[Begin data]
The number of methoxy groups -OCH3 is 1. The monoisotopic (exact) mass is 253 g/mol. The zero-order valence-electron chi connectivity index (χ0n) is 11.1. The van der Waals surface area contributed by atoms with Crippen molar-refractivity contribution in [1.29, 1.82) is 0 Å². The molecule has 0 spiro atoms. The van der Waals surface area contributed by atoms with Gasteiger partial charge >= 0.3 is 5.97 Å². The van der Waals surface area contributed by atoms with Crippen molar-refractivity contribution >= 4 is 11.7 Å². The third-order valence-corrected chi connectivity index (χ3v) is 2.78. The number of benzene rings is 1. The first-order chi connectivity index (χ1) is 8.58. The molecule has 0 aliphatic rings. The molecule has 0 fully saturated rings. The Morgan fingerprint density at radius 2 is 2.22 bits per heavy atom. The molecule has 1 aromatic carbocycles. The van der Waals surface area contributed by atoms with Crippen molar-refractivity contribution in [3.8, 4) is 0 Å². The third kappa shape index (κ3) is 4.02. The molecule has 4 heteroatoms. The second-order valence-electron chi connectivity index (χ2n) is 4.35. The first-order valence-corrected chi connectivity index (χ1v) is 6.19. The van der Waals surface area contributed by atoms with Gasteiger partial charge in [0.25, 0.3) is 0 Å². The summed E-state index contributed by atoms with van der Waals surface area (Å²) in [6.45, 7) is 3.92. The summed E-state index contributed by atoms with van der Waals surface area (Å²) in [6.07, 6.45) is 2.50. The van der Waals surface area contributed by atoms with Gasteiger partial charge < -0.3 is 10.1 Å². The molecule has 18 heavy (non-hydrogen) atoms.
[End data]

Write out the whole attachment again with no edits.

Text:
The number of methoxy groups -OCH3 is 1. The monoisotopic (exact) mass is 253 g/mol. The zero-order valence-electron chi connectivity index (χ0n) is 11.1. The van der Waals surface area contributed by atoms with Crippen molar-refractivity contribution in [1.29, 1.82) is 0 Å². The molecule has 0 spiro atoms. The van der Waals surface area contributed by atoms with Gasteiger partial charge >= 0.3 is 5.97 Å². The van der Waals surface area contributed by atoms with Crippen molar-refractivity contribution >= 4 is 11.7 Å². The third-order valence-corrected chi connectivity index (χ3v) is 2.78. The number of benzene rings is 1. The first-order chi connectivity index (χ1) is 8.58. The molecule has 0 aliphatic rings. The molecule has 0 fully saturated rings. The Morgan fingerprint density at radius 2 is 2.22 bits per heavy atom. The molecule has 1 aromatic carbocycles. The van der Waals surface area contributed by atoms with Crippen molar-refractivity contribution in [3.8, 4) is 0 Å². The third kappa shape index (κ3) is 4.02. The molecule has 4 heteroatoms. The second-order valence-electron chi connectivity index (χ2n) is 4.35. The first-order valence-corrected chi connectivity index (χ1v) is 6.19. The van der Waals surface area contributed by atoms with Gasteiger partial charge in [0.25, 0.3) is 0 Å². The summed E-state index contributed by atoms with van der Waals surface area (Å²) in [6.45, 7) is 3.92. The summed E-state index contributed by atoms with van der Waals surface area (Å²) in [6.07, 6.45) is 2.50. The van der Waals surface area contributed by atoms with Gasteiger partial charge < -0.3 is 10.1 Å². The molecule has 18 heavy (non-hydrogen) atoms.